Dean Foster, Lyle Ungar, and Choong Tze Chua at the University of Pennsylvania have created a mortality calculator. It’s pretty cool–you enter all kinds of information about your health, habits, family history, etc., and it predicts how long you’ll live. Not to brag, but my predicted life span is 94 years, with upper quartile 103.99.
Andrew and I have both written here about our Software Validation paper with Don Rubin. The last thing to add on the topic is that my website now has newly updated software to implement our validation method (go down to Research Software and there are .zip and .tar versions of the R package). If the [...]
There was a fun little article in the New York Times a while back (unfortunately I can’t find it now and am missing some of the numbers, but the main idea still holds) about income differences across New York City’s five boroughs. Apparently the mean income in the Bronx is higher than in Brooklyn, even [...]
I hope I’m not just contributing to the gossip mill, but the latest post on the Freakonomics blog is kind scary.
There was an interesting editorial in Sunday’s New York Times about the anxiety produced by terrorism and people’s general inability to deal rationally with said anxiety. All kinds of interesting stuff that I didn’t know or hadn’t thought about. Nassim Nicholas Taleb, a professor at UMass Amherst, writes that risk avoidance is governed mainly by [...]
One of the more memorable questions I was asked when on the job market last year was “If you were stranded on a deserted island with only three statistics books, what would they be?”. (I’m not making this up.) If I were actually in that incredibly unlikely and bizarre situation, the best thing would probably [...]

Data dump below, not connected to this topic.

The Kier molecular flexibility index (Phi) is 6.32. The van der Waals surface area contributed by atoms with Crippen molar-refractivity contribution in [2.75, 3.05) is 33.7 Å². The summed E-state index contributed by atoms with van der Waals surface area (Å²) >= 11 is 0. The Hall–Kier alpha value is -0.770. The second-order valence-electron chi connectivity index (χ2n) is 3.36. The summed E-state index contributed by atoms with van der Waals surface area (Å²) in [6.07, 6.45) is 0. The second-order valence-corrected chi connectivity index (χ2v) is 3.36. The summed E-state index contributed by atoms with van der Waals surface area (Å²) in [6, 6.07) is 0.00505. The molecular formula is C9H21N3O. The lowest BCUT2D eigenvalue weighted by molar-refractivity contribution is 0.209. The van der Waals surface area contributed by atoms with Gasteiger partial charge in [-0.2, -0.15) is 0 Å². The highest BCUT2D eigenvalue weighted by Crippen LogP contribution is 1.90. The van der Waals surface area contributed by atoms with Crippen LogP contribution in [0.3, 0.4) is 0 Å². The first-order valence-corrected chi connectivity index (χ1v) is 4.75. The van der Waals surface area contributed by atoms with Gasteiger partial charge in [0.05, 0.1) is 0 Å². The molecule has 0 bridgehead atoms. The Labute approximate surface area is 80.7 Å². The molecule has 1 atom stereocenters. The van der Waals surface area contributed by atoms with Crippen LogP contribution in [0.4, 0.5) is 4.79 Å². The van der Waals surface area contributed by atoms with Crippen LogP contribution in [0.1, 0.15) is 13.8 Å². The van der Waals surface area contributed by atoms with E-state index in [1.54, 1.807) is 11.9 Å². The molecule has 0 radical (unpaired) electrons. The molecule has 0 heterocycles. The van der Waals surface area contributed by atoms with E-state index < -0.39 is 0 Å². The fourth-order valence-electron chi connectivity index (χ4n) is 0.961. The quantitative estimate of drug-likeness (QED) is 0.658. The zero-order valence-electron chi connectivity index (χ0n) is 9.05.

I was reading an article in the newspaper the other day (I think it was about Medicare fraud in New York state, but it doesn’t really matter) that presented some sort of result obtained from a “computer analysis.” A computer analysis? Regression analysis, even statistical or economic analysis, would give at least some vague notion [...]
On June 20, we had a miniconference on causal inference at the Columbia University Statistics Department. The conference consisted of six talks and lots of discussion. One topic of discussion was the use of propensity scores in causal inference, specifically, discarding data based on propensity scores. Discarding data (e.g., discarding all control units whose propensity [...]
This is a really fun website. You type in a name and it plots the popularity of the name since 1880. I of course first typed in my own name, and learned that it wasn’t very common (110th most popular) when I was born, but was very common (4th most popular) in the 1990′s. Which [...]